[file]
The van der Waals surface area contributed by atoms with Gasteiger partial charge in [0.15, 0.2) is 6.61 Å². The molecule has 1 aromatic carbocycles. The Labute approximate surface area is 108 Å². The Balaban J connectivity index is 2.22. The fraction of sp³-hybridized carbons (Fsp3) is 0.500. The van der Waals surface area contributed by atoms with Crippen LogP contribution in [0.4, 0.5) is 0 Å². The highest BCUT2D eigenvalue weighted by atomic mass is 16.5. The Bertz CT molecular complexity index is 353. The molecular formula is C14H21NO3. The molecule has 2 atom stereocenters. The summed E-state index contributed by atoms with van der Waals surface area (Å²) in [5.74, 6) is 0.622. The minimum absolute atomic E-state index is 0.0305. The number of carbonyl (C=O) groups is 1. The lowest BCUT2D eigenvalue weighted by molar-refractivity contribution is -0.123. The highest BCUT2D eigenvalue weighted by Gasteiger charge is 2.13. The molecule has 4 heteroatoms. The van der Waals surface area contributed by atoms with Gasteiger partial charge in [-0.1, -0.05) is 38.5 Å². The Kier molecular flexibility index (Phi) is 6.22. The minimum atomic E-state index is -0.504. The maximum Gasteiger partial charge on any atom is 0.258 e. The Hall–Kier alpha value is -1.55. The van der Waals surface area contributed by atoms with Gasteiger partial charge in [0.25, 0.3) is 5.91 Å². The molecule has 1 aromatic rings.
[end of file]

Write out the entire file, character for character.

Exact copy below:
The van der Waals surface area contributed by atoms with Gasteiger partial charge in [0.15, 0.2) is 6.61 Å². The molecule has 1 aromatic carbocycles. The Labute approximate surface area is 108 Å². The Balaban J connectivity index is 2.22. The fraction of sp³-hybridized carbons (Fsp3) is 0.500. The van der Waals surface area contributed by atoms with Crippen LogP contribution in [0.4, 0.5) is 0 Å². The highest BCUT2D eigenvalue weighted by atomic mass is 16.5. The Bertz CT molecular complexity index is 353. The molecular formula is C14H21NO3. The molecule has 2 atom stereocenters. The summed E-state index contributed by atoms with van der Waals surface area (Å²) in [5.74, 6) is 0.622. The minimum absolute atomic E-state index is 0.0305. The number of carbonyl (C=O) groups is 1. The lowest BCUT2D eigenvalue weighted by molar-refractivity contribution is -0.123. The highest BCUT2D eigenvalue weighted by Gasteiger charge is 2.13. The molecule has 4 heteroatoms. The van der Waals surface area contributed by atoms with Gasteiger partial charge in [-0.1, -0.05) is 38.5 Å². The Kier molecular flexibility index (Phi) is 6.22. The minimum atomic E-state index is -0.504. The maximum Gasteiger partial charge on any atom is 0.258 e. The Hall–Kier alpha value is -1.55. The van der Waals surface area contributed by atoms with Gasteiger partial charge in [0.25, 0.3) is 5.91 Å². The molecule has 1 aromatic rings.